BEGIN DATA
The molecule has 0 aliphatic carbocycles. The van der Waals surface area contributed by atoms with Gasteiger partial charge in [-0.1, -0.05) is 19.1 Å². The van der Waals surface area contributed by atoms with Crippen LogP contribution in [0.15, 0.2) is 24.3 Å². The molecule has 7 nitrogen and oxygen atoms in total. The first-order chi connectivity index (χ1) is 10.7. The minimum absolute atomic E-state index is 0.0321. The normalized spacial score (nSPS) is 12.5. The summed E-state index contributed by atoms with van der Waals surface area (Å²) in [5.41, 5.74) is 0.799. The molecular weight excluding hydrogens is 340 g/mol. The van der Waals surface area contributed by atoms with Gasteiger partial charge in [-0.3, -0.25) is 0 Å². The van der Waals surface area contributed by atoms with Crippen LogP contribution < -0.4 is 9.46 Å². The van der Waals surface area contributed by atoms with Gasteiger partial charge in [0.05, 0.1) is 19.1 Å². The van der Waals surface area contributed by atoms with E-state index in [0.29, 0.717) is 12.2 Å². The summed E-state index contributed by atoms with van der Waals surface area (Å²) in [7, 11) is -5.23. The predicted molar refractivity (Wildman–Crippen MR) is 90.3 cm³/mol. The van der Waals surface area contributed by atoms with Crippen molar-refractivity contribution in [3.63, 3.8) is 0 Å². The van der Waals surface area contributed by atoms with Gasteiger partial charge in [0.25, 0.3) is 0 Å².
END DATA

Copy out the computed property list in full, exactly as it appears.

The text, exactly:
The molecule has 0 aliphatic carbocycles. The van der Waals surface area contributed by atoms with Gasteiger partial charge in [-0.1, -0.05) is 19.1 Å². The van der Waals surface area contributed by atoms with Crippen LogP contribution in [0.15, 0.2) is 24.3 Å². The molecule has 7 nitrogen and oxygen atoms in total. The first-order chi connectivity index (χ1) is 10.7. The minimum absolute atomic E-state index is 0.0321. The normalized spacial score (nSPS) is 12.5. The summed E-state index contributed by atoms with van der Waals surface area (Å²) in [5.41, 5.74) is 0.799. The molecular weight excluding hydrogens is 340 g/mol. The van der Waals surface area contributed by atoms with Gasteiger partial charge in [-0.3, -0.25) is 0 Å². The van der Waals surface area contributed by atoms with Crippen LogP contribution < -0.4 is 9.46 Å². The van der Waals surface area contributed by atoms with Gasteiger partial charge in [0.05, 0.1) is 19.1 Å². The van der Waals surface area contributed by atoms with E-state index in [0.29, 0.717) is 12.2 Å². The summed E-state index contributed by atoms with van der Waals surface area (Å²) in [7, 11) is -5.23. The predicted molar refractivity (Wildman–Crippen MR) is 90.3 cm³/mol. The van der Waals surface area contributed by atoms with Crippen molar-refractivity contribution in [3.63, 3.8) is 0 Å². The van der Waals surface area contributed by atoms with Gasteiger partial charge in [0.25, 0.3) is 0 Å².